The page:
Probably could find a few uses... everything you said x 2.  And obsolete someone else's rocket.
Raptor's better ISP and double T:W are huge benefits, both for upper stable and booster.

Just as importantly F9 and FH were designed aiming for re-use but they couldn't take reuse for granted.
Designing a rocket from the ground up for reuse allows such things as much more expensive but lighter carbon composite structures, giving up on road transport.
Its funny the list has been enumerated over a dozen times by several people, but some guys have locked their thought process in a path that doesn't actually make sense.

The fundamental FACT is F9 with upper stage expendability is a very capable rocket that can handle the vast majority of SpaceX manifest.
Designing a Raptor upper stage will deliver more performance, but at what fabrication cost vs F9 upper stage ?
SpaceX stated main upper stage reuse path involves putting same fuel vacuum and SL engines on the upper stage, there's not enough room to do that with road transport limits.
So if you open your mind to the give and take of:
1 - The end game is ITS and ITS style reuse
2 - Raptor is already being tested, for nearly 6 months, Raptor is a very real rocket engine !
3 - Raptor is designed for perhaps 100 mission firings per refurb, 10x as many as M1D (key, key, key issue) Just the refurb savings on the booster already shoots down your idea !
4 - In the short run, F9 as is can handle the manifest economically, with FH handling the balance
5 - There's a lot of economical benefit on a larger rocket that can deliver a handful of GEO satellites at a time to a far more convenient orbit than today. Don't loose sight that most of SpaceX's current revenue is toward GEO launches
6 - A fully reusable SLS sized booster will... KILL SLS ! There's a chance SpaceX can finally be recognized as the path to the Mars, the Moon, the outer planets. What if SpaceX started getting a US$ 1 billion / yr subsidy to build the full sized ITS ? (Ok, I'm probably dreaming)
7 - A mini ITS / Raptor 9 rocket would actually have the lifting and payload bay/fairing size to deliver perhaps even 3x as many CommX satellites per launch.

And you're blatantly ignoring the FACT that SpaceX / Elon Musk doesn't think small. Yep, you're thinking way too small. You're idea doesn't fit SpaceX  M.O.
« Last Edit: 05/15/2017 01:44 PM by macpacheco »
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Offline spacenut

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Re: Speculation thread: intermediate-lift Raptor-derived RLV
« Reply #134 on: 05/15/2017 02:24 PM »
Maybe not, but it is more practical and can be done sooner rather than later.  We still need the raptor engines, not matter what rocket they are used on.  I know this is a speculation thread, but no infrastructure exists for the proposed BFR/ITS yet.  That will take 3-5 years to build and maybe an extra billion.  2 years to modify pad 39 they already have maybe and probably a couple hundred million.  They could even use the McCloud facility in Louisana to build and intermediate lift of 12 million lbs or less or anywhere else for that matter.  LNG can be either shipped in or piped into the Cape.  A pipeline company might even build the pipeline into the cape from an existing pipeline just for the sale of the gas, and maybe even the LNG facility.  Before I retired from my gas company a pipeline for natural gas was being laid under the Gulf from Louisiana to Tampa for power generation.  From this pipeline alone LNG could be made during off peak hours at a power plant.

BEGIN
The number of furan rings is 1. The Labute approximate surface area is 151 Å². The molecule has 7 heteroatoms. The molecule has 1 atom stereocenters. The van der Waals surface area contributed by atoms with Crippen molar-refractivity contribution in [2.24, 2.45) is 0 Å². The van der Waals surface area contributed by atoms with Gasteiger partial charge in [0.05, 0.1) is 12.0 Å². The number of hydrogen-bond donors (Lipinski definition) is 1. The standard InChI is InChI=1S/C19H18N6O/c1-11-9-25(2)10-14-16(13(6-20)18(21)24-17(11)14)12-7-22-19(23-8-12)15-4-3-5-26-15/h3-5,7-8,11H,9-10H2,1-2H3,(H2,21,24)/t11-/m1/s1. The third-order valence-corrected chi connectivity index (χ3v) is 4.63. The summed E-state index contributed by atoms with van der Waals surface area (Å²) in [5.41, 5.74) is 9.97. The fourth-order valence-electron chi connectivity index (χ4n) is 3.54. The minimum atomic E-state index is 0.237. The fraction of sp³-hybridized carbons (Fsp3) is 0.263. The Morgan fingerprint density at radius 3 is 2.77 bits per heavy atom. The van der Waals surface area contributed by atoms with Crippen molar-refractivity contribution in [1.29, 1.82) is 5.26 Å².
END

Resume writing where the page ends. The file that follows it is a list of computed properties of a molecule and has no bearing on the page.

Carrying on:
Also, if the intermediate 10-12 million lb thrust Raptor derived vehicle is built, it would be less costly than SLS for the same or larger payload, putting SLS out of business.  This rocket could be built within 5 years, not 10 for BFR/ITS.  Also, Musk might need another influx of capital to get this big project up and running.  With an intermediate Raptor derived rocket, he could begin on his own. 

For practical purposes, I think large SEP tugs should be built to carry non perishable and non human cargo to Mars.  A Mini ITS system could be left at Mars and not return to earth to dock and bring down the SEP cargo to Mars, SEP could then return to Earth for more cargo.  The intermediate vehicle can launch the SEP tugs, cargo and propellant on a continuous bases to Mars.  Mini-ITS would bring people and several used and Mars transport between Mars and high Mars orbit.  SEP tugs could use argon from Mars or Earth to refuel since Mars atmosphere had quite a bit of argon.  Or they could use an oxygen supplied SEP tug with excess oxygen created in methane production on Mars to supply the fleet of Mini-ITS.